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July 31, 2020
Navigating Finances After Divorce
There’s no doubt about it, going through a divorce can be an emotionally trying time. Ironing out a divorce settlement, attending various court hearings and dealing with competing attorneys can weigh heavily on the parties involved. In addition to the emotional impact a divorce can have, it’s important to be aware of how your financial position will be impacted and understand how to navigate finances after divorce. Now, more than ever, you need to make sure that your finances are on the right track. You will then be able to put the past behind you and set in place the building blocks that can be the foundation for your new financial future.
Assess your new financial situation.
Following a divorce, you’ll need to get a handle on your finances and assess your current financial situation, taking into account the loss of your former spouse’s income, if applicable. In addition, you may now be responsible for paying for expenses that you were once able to share, such as housing, utilities and car loans. Ultimately, you may come to the realization that you’re no longer able to live the lifestyle you were accustomed to before your divorce.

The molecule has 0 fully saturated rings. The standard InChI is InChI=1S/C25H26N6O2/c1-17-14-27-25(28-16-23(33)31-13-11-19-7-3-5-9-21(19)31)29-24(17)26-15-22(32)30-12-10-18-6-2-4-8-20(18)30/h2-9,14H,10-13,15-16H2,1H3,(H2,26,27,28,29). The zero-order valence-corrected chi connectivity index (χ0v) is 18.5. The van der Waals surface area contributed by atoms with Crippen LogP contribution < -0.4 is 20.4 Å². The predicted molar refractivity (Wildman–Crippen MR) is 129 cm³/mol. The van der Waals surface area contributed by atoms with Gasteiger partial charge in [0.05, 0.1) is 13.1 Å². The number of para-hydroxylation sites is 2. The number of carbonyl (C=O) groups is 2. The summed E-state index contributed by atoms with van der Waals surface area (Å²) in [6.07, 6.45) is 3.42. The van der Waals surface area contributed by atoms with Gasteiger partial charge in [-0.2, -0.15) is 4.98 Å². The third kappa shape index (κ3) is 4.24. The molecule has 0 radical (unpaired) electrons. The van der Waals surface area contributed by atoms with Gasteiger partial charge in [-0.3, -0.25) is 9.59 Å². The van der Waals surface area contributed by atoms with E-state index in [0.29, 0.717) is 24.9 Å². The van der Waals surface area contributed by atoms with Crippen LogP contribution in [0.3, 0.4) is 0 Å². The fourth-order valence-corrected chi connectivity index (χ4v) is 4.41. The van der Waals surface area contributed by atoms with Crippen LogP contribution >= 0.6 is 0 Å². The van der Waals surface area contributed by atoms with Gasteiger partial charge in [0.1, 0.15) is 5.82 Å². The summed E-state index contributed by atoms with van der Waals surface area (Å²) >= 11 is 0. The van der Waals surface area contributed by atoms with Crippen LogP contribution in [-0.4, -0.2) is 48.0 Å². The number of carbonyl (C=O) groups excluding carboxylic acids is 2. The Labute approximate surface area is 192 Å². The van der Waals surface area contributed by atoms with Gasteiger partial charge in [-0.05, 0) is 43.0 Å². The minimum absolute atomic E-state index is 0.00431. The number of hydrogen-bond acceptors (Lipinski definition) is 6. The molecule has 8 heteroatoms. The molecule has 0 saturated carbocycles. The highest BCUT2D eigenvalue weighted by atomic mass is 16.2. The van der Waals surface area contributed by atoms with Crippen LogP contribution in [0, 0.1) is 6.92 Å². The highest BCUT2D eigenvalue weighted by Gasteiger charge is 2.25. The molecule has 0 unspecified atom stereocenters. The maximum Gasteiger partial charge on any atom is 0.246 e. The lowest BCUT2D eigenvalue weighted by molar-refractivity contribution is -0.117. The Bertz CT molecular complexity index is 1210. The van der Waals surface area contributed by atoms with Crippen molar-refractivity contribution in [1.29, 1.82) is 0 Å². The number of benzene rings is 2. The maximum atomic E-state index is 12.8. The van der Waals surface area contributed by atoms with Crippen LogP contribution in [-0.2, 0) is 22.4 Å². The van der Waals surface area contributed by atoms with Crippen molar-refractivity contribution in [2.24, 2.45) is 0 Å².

Adapt your budget.
Establish a budget that reflects your current monthly income and expenses. In addition to your regular salary and wages, be sure to include other types of income, such as dividends and interest. If you will be receiving alimony and/or child support, you’ll want to include those payments as well.
Divide expenses into two categories: fixed and discretionary. Fixed expenses include things like housing, food and transportation. Discretionary expenses include things like entertainment and vacations. You may need to cut back on some of your discretionary expenses as you adjust to a new income. But it’s important to keep enjoyment in your life, so build some occasional fun into your budget that allows you to explore your new life circumstances, enjoy a new hobby, meet new friends or embark on a new adventure.